October 12, 2009
While we were creating gourmet.com, it didn’t feel right to be posting here. But now that Gourmet is, sadly, a piece of the past, this is where you’ll find me.
At the moment I’m still working on Gourmet’s Adventures with Ruth, which debuts this weekend on public television. Right now I’m viewing the rough cut of the China episode, getting really hungry as I watch myself and Dean (Fearing) cooking spicy eggplant, the best sweet and sour pork I’ve ever tasted (the secret is a syrup made from osmanthus flowers), and wonderful little egg-wrapped dumplings. We were in Yangshuo, a stunningly gorgeous part of the world. The whole time I was there I had the surreal feeling that I had walked right into one of those achingly beautiful 16th century Chinese ink drawings.
I’m still on booktour, too, and as soon as I know where I’m going to be, and when, I’ll post that. Right now I can tell you that I’ll be reading at The Book Loft in Great Barrington this Saturday at 1, and I’ll be in Philadelphia on October 26th. Tomorrow I’m going to be talking to Terry Gross on NPR.
You can follow me on Twitter, too.
April 23, 2009
My new book, Not Becoming My Mother is just out, and I’ll be traveling all over the country in the next month or so. My next appearance will be in Philadelphia on Tuesday, April 28th. To view my entire tour,please go to gourmet.com. You can also follow me on Twitter.
August 25, 2007
Curious about my schedule? I’ve been at The MacDowell Colony for the past few weeks, working on a new book. And next week I go to England,to give the keynote address at the Oxford Symposium on Food. The topic this year is: Food and Morality. Plenty to talk about there. After I give the speech, I’ll post it here. At the moment I’m off to the farmers’ market to buy corn and peaches. Dinner tonight is going to be grilled steak, charred over a very hot fire, sliced tomatoes from my garden and fresh peach pie with homemade ice cream. Can’t wait. Wish you were here.
June 26, 2007
Had lunch at The Spotted Pig today. You can’t get in there at night without an endless wait, but in the daytime it’s airy, pleasant, relatively calm. People in this funky room are laid back, happy, chatting from one table to the next about what they are eating.
But everyone seems to be eating the same thing. Burgers, big ones, with Roquefort and huge piles of lacy fries. And even on this absurdly hot day, sheep’s milk ricotta gnudi with crumbs of brown butter and crisply fried sage leaves.
One bite and I instantly understood. They seemed to fly up off the plate and float into your mouth where they hovered a moment, like feathers, before evaporating. And then you were left with crisp shards of sage, a bright green flavor, and the memory of the cheese. They were so good you found yourself dreamily putting first one little puff into your mouth, and then another, until you looked down and found that the plate was empty.
Afterwards we had bowls of cherries on ice, and tiny cups of intense coffee.
A wonderful meal.
June 15, 2007
I just came up with this list of food books for NPR, to go along with an interview I did with Steve Inskeep. So I thought I might as well post it here as well.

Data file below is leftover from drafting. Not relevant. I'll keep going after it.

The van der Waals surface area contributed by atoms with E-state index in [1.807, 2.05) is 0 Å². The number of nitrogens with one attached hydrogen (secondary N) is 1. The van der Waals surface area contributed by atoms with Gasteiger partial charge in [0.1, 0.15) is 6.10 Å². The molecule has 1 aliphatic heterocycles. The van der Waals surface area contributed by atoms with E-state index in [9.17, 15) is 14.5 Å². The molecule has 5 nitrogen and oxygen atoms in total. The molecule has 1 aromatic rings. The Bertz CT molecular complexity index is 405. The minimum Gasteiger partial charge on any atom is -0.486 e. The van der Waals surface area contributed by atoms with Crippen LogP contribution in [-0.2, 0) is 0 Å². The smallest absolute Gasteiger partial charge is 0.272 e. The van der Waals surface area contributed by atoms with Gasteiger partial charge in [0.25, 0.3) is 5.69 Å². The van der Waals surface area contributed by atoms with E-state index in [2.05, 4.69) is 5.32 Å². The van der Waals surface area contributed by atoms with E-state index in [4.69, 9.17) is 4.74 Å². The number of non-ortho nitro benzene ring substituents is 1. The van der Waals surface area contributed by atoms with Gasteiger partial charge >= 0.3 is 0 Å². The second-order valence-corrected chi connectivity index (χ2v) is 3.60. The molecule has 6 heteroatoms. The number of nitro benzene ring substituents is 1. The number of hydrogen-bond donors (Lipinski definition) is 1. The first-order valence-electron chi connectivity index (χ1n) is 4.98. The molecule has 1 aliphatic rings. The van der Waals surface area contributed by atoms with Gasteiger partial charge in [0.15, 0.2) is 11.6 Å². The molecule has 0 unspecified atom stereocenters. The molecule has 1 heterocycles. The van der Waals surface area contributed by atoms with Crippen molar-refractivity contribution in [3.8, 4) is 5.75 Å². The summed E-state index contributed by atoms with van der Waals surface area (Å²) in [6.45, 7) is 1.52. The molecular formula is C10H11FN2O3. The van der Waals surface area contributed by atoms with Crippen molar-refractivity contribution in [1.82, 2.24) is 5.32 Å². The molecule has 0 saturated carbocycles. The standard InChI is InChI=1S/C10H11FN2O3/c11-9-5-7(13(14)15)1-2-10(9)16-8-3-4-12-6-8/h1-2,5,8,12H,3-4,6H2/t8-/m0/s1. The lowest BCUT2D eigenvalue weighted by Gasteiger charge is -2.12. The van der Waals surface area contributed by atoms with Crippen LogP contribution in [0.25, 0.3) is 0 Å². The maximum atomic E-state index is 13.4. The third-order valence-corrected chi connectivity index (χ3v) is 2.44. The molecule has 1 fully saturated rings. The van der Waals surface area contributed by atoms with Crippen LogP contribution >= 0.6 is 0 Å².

The Language of Baklava, by Diana Abu-Jaber. I was talking to Diana the other day, and she said, “There’s something safe and wonderful about being raised by a strict father, but it has its drawbacks.” That’s pretty much what this memoir – about growing up partly in Jordan and always with food – is about.
Climbing the Mango Trees by Madhur Jaffrey. Madhur is an extraordinary cook with an amazing ability to recall – and recreate – the evocative flavors of the India she grew up in.
Kitchen Confidential by Anthony Bourdain. The original bad boy chef – and so much fun!
The Man Who Ate Everything by Jeffrey Steingarten. Before there was Bill Buford there was Steingarten. Few people are as erudite – and no one is as food-obsessed – as Jeffrey Steingarten, who will follow any food trail to literal absurdity.
The Tummy Trilogy by Calvin Trillin. Could be subtitled: Why life is more fun for people who like to eat.
The Apprentice, By Jacques Pepin. There is a reason why Jacques Pepin became one of our most celebrated French chefs. He’s a cook with a remarkably interesting mind.
Talk Talk by T.C. Boyle. A novel about identity theft that contains some of the most wonderful descriptions of cooking that I’ve ever read. And why not? Another Boyle book contains the great short story, Sorry Fugu.
Up in the Old Hotel by Joseph Mitchell. The ultimate writer’s writer, Mitchell is not usually thought of as a food writer. But so many of his stories are about markets, pubs and restaurants. And this book contains my all-time favorite food story, “All You Can Hold for Five Bucks.”
Home Cooking: A Writer in the Kitchen by Laurie Colwin. You’ve never read Laurie Colwin? What a treat you have in store.
Between Meals by A.J. Liebling. Most famous quote: “The primary requisite for writing about food is a good appetite.” Probably our greatest food writer.
Hotel Splendid by Ludwig Bemelmans. An endlessly amusing behind-the-scenes look at a great hotel restaurant by the man who wrote the Madeline books. Bemelmans wrote from experience; he worked at The Ritz.
Down and Out in Paris and London by George Orwell. Contains a remarkably graphic, and completely unforgettable, behind-the-scenes look at restaurant kitchens.
Coming Soon:Fair Shares for All by John Haney. An extraordinarily affectionate book about growing up hungry in London’s East End.